Home Health and Fitness 9 Risk Factors for Prescription Painkiller Addiction That Everyone Should Know

9 Risk Factors for Prescription Painkiller Addiction That Everyone Should Know

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Now that Purdue Pharma and other big drug manufacturers have lined up to pay billions of dollars in opioid settlement money, it might seem that the prescription painkiller addiction crisis in this country is turning a corner and that the worst is behind us. Actually, though, last year saw the highest overdose rates so far in the epidemic.

“Over 81,000 drug overdose deaths occurred in the United States in the 12 months ending in May 2024, the highest number of overdose deaths ever recorded in a 12-month period,” read a report by the Centers for Disease Control and Prevention (CDC) in December 2024. The same CDC report noted that synthetic opioids like fentanyl were the “primary driver” of overdose deaths, increasing roughly 40 percent between June 2019 and June 2024.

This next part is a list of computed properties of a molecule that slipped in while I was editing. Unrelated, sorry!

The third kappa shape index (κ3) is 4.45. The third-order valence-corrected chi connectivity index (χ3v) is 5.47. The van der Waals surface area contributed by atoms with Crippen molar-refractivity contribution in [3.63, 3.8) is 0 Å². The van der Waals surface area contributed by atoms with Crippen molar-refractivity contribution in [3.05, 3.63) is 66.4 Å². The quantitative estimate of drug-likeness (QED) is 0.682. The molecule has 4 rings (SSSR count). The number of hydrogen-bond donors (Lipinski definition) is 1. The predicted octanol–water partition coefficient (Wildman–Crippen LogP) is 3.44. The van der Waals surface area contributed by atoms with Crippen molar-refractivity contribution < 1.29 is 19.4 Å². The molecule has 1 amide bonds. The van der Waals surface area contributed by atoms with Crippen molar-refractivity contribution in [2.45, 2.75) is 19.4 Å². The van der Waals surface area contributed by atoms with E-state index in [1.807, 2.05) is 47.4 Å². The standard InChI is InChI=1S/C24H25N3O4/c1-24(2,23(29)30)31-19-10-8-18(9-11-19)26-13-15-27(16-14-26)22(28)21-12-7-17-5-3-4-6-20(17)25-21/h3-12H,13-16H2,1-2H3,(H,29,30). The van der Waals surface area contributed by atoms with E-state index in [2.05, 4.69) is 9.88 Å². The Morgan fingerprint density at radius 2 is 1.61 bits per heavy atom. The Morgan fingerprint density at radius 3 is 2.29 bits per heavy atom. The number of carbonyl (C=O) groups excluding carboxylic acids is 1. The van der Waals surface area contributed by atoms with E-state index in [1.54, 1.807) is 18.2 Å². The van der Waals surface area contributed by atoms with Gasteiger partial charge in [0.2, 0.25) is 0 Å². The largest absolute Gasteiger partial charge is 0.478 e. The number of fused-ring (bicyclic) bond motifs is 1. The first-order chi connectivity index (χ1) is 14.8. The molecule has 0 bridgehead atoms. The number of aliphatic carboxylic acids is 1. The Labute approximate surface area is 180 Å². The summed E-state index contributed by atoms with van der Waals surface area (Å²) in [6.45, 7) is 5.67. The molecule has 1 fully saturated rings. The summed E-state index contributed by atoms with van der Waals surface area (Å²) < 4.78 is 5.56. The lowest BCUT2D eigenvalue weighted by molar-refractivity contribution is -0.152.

Such statistics drive home the urgency of this public health crisis, as well as the need for effective responses. (Learn how treatment for opioid and prescription drug addiction at FHE Health is helping people achieve recovery and saving lives.) Greater public awareness about how to prevent opioid addiction is one key. For example, when more Americans know what factors make them more susceptible to painkiller addiction, they will be better able to protect themselves. What follows are nine risk factors for painkiller addiction that everyone should know about. Some of them may come as a surprise….

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1. Age

People ages 16-45 are at higher risk of developing a painkiller problem. That’s according to the Opioid Risk Tool, a clinical assessment that can shed light on predictors of addiction. The finding may fly in the face of what many people might assume—that seniors and older Americans are more susceptible to prescription painkillers because they tend to have more health and pain issues than younger people.

2. Severity of Pain

A 2016 study at Columbia University Medical Center—reportedly the first to make a direct link between pain and addiction risk—found that moderate to severe pain increases the risk of opioid addiction by 41 percent. The researchers analyzed data from a survey of 34,000 adults, three years apart, and examined pain levels as measured on a scale of 1-5. Participants who reported pain and had prescription opioid disorders were also more likely than others to report recent substance use, mood, or anxiety disorders, or have a family history of alcohol use disorder.